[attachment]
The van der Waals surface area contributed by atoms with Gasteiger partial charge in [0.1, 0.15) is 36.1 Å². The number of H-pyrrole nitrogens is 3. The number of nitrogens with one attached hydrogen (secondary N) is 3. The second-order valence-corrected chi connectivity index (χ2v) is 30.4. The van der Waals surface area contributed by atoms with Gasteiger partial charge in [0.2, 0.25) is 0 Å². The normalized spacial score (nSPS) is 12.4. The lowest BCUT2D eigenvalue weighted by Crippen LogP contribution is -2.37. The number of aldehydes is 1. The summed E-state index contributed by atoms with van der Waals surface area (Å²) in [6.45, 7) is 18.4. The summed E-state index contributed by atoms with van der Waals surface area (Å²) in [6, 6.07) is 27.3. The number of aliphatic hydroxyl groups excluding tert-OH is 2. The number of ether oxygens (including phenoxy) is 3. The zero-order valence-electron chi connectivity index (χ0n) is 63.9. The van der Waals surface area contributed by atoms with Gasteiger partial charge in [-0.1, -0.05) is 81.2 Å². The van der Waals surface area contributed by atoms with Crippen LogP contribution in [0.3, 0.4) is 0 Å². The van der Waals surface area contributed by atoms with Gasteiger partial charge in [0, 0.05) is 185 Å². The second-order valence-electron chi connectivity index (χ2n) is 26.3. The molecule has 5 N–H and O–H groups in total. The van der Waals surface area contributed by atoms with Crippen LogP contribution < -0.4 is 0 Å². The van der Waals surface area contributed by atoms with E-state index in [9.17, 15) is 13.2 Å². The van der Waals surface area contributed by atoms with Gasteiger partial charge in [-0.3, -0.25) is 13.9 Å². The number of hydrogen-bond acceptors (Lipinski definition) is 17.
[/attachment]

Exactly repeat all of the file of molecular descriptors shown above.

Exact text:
The van der Waals surface area contributed by atoms with Gasteiger partial charge in [0.1, 0.15) is 36.1 Å². The number of H-pyrrole nitrogens is 3. The number of nitrogens with one attached hydrogen (secondary N) is 3. The second-order valence-corrected chi connectivity index (χ2v) is 30.4. The van der Waals surface area contributed by atoms with Gasteiger partial charge in [0.2, 0.25) is 0 Å². The normalized spacial score (nSPS) is 12.4. The lowest BCUT2D eigenvalue weighted by Crippen LogP contribution is -2.37. The number of aldehydes is 1. The summed E-state index contributed by atoms with van der Waals surface area (Å²) in [6.45, 7) is 18.4. The summed E-state index contributed by atoms with van der Waals surface area (Å²) in [6, 6.07) is 27.3. The number of aliphatic hydroxyl groups excluding tert-OH is 2. The number of ether oxygens (including phenoxy) is 3. The zero-order valence-electron chi connectivity index (χ0n) is 63.9. The van der Waals surface area contributed by atoms with Gasteiger partial charge in [-0.1, -0.05) is 81.2 Å². The van der Waals surface area contributed by atoms with Crippen LogP contribution in [0.3, 0.4) is 0 Å². The van der Waals surface area contributed by atoms with Gasteiger partial charge in [0, 0.05) is 185 Å². The second-order valence-electron chi connectivity index (χ2n) is 26.3. The molecule has 5 N–H and O–H groups in total. The van der Waals surface area contributed by atoms with Crippen LogP contribution < -0.4 is 0 Å². The van der Waals surface area contributed by atoms with E-state index in [9.17, 15) is 13.2 Å². The van der Waals surface area contributed by atoms with Gasteiger partial charge in [-0.3, -0.25) is 13.9 Å². The number of hydrogen-bond acceptors (Lipinski definition) is 17.